The Twelve Months
A Slavic Cinderella Story
Children's book review by P.J. Rooks
If we follow the logic, it seems there may be a sad truth among us:
Marushka is a nice girl.
Nice girls always finish last, therefore
Marushka will finish last.
But wait -- a-ha! There is still hope! We've forgotten to figure in the Cinderella factor. Under the International Articles and Provisos of Cinderella Exemption 472-C, numerous advantages may be made available to Marushka upon granting of official Cinderella status if she can prove the following:
-- Kindness forefront among personal values as indicated by no fewer than three (3) letters of reference.
-- Orphaned by parents and/or mistreated by foster family. (Verifiable death certificates and claims of abuse must have been filed with local departments of vital statistics and child protective agencies prior to application for Cinderella Exemption 472-C.)
-- Recognizes emotionally supportive magical guardian as true surrogate for lost parent or grandparent and can show proper documentation thereof including, but not limited to, legal Powers of Attorney (where applicable).
-- Possesses magical article(s) of clothing and certificate of otherworldly authenticity for said item(s).
Okay, so she doesn't have any bewitched socks or glass slippers, but three out of four's not bad. We'll give it to her: Marushka is a Slavic Cinderella, her story culled for us from across the ocean thanks to Rafe Martin and his wonderful book, The Twelve Months.
The Twelve Months opens on a bitter and snowy January day in which we hook up with Marushka and her mean aunt, who, in keeping with the ways of all evil step-parents, wants Marushka gone.
Since Marushka is the one who's doing all the work, it is a bit illogical, but her nasty cousin, Holena, fears that she will find no groom for herself if she must continue to live in the shadow of Marushka's kindness. Thus, a wicked plan is hatched to dispense with poor Marushka once and for all and they charter for her a decidedly doomed fate à la Mission: Impossible.
One midwinter's day, Holena turned to her cousin and said, "Bring me some violets, fresh and sweet-scented. Do it now, you lazy good-for-nothing!"
"But how can I find violets in winter?" protested Marushka. "Violets do not bloom in snow!"
"Silence!" shouted her aunt. "Do you dare to disobey? Off with you. And don't return without those violets!"
What charming folks they are! Out goes Marushka into the cold and snowy land. She crunches through the woods near her home and up a mountain... then up some more... then some more... and, good grief, will this mountain never end? Finally she finds a glowing bonfire surrounded by men and, nearly frozen, she approaches and politely asks if she may join them for a while.
Of course she may. They are kind. They are the twelve months of the year.
January, who currently holds the lead position, asks Marushka what on earth she is doing out in this terrible weather. When she tells of her quest for violets, January invites March to sit in the lead position for a brief moment so that spring may bloom and Marushka may collect her unlikely flowers.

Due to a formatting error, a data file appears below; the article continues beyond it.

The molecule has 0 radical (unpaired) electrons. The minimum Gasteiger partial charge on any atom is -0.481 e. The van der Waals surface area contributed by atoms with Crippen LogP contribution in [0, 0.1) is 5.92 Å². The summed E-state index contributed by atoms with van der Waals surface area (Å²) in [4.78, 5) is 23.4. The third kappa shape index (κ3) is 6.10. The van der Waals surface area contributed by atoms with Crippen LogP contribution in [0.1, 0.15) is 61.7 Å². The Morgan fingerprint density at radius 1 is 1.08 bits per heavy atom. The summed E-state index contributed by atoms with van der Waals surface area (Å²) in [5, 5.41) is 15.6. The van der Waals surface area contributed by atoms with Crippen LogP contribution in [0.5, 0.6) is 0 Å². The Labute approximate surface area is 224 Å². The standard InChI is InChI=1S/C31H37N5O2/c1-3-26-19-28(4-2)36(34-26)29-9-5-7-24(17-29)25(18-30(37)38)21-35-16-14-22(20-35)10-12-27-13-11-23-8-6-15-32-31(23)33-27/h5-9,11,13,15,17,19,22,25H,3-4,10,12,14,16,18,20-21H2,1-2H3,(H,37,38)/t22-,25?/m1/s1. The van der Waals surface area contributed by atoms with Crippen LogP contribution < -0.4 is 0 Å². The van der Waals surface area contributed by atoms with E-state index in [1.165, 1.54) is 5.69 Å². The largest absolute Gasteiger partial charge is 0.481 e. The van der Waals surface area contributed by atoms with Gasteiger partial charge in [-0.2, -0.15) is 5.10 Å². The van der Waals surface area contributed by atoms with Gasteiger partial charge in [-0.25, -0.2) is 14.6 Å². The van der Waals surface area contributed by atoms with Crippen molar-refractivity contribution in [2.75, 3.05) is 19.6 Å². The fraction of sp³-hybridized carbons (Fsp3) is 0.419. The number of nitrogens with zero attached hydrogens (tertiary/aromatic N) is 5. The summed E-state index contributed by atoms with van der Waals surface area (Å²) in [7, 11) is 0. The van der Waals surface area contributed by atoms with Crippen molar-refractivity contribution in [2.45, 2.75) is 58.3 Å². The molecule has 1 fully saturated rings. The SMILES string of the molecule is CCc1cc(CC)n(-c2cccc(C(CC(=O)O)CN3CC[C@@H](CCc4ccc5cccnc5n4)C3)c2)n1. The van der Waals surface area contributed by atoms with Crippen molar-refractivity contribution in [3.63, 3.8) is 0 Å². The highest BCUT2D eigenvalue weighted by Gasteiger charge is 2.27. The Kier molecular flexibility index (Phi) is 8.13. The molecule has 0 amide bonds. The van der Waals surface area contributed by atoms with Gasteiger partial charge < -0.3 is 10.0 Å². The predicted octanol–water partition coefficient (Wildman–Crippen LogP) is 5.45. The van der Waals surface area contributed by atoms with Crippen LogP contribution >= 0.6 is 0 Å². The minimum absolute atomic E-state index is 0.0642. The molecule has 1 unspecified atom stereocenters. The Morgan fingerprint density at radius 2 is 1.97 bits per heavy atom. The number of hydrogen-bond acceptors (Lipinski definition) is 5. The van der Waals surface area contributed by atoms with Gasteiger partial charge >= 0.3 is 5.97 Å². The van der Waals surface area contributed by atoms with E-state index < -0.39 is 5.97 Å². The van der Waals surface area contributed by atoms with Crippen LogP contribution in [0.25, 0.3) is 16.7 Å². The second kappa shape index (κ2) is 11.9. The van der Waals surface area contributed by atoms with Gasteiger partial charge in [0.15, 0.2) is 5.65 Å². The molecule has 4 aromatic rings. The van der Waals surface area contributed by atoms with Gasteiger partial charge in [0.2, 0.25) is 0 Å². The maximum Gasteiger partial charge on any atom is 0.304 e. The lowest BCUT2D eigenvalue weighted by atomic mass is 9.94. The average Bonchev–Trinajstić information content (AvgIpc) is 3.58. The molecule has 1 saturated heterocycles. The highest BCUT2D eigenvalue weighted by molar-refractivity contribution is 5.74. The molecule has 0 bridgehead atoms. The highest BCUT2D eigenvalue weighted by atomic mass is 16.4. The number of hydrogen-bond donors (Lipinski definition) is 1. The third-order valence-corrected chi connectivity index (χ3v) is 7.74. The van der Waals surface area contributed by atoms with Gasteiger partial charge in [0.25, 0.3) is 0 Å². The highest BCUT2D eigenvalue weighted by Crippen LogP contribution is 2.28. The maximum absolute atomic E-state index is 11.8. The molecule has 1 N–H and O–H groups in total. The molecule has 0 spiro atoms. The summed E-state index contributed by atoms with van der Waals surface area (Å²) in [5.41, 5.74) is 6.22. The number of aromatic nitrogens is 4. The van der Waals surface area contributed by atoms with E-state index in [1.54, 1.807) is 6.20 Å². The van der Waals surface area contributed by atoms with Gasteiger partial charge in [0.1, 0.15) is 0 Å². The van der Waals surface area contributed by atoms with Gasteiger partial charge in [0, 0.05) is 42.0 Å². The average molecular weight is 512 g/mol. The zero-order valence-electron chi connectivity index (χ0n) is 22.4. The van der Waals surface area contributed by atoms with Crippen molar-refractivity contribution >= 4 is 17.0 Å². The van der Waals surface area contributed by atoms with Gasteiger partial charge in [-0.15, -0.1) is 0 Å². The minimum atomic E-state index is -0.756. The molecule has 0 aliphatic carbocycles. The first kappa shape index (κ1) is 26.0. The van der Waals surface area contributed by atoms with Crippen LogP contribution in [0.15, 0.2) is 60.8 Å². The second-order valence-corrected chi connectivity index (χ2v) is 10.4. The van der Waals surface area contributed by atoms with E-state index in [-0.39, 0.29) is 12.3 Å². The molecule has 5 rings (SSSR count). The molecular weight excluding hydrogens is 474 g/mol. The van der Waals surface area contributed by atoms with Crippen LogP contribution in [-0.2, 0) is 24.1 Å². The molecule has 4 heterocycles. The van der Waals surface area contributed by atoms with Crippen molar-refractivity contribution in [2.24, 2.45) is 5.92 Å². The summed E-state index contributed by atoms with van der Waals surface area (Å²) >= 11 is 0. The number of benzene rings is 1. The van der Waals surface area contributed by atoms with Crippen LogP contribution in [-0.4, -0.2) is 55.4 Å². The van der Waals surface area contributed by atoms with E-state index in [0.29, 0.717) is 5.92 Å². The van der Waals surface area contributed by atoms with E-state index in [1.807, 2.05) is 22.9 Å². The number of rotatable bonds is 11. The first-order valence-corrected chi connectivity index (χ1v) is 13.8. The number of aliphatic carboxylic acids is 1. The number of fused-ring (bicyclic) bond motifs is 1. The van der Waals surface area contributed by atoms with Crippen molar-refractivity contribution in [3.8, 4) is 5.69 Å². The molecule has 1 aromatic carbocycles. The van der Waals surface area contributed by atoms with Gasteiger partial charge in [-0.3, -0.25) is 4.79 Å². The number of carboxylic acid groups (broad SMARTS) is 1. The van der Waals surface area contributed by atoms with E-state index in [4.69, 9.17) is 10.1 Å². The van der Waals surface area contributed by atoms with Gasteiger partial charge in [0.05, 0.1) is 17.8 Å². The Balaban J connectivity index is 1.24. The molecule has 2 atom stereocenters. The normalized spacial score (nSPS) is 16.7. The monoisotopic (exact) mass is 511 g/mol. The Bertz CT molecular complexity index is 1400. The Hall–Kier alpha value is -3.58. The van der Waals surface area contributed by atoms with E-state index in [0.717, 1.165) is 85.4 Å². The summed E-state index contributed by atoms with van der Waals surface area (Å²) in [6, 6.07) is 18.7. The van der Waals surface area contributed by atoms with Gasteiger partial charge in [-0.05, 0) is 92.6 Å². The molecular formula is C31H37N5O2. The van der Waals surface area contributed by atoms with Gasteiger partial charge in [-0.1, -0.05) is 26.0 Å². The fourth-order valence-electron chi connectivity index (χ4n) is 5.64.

March obliges, winter quickly melts away into spring and a patch of fresh, sweet-smelling violets springs up. Marushka thanks her new friends profusely, collects the violets and, as January resumes his place and the winter weather rushes back in, she scurries down the mountainside toward home. Review continues.
Indeed, Marushka has stumbled upon a handy trick, but it's hardly good enough to satisfy her wrathful relatives.
Out she goes again a few days later for strawberries.
June takes the honored seat and her wish is granted. Still not enough, Marushka returns yet again in search of apples and is saved by September.
Each time she returns with their wishes granted, the lazy women back at home want to know where she got these things. "From the mountain top," replies Marushka, keeping it simple.
Finally, the aunt and cousin decide to go and fetch their own apples. Out they wander, through the woods, up the mountain, up, up, up, until at last, they find the bonfire of the Twelve Months.
Rudely, they insist to be allowed to warm themselves, then demand that the men point them in the direction of the apples. But alas, rudeness doesn't go over too well with immortals. The Twelve Months disappear and are replaced by a heavy snow which douses the fire. The aunt and cousin are left to wander in the dark and are never seen again.
Meanwhile, Marushka rests by a warm fire at home. In the spring, she plants some of the salvaged apple seeds, grows a large orchard and celebrates each harvest by sharing with her neighbors. Together they all live happily ever after and, what's this -- a last-minute twist? Who's telling this story anyway? You'll have to read it to find out!
Master folklorist Rafe Martin never disappoints. His stories draw on the plots and themes that spellbound our species for many a millennia before the cathode ray tube entered the (now televised, computerized, digitalized and otherwise dehumanized) picture. Vladyana Langer Krykorka's vivid images are twinklingly cold yet somehow aglow.
Repetitive, and therefore easily-learned, Rafe Martin's The Twelve Months is destined for fast favoritism with kids whether you choose to read it or to tell it.
End note: Check out this brief but fascinating history of the Cinderella story at Sur La Lune Fairy Tales.
Read more of P.J.'s reviews.
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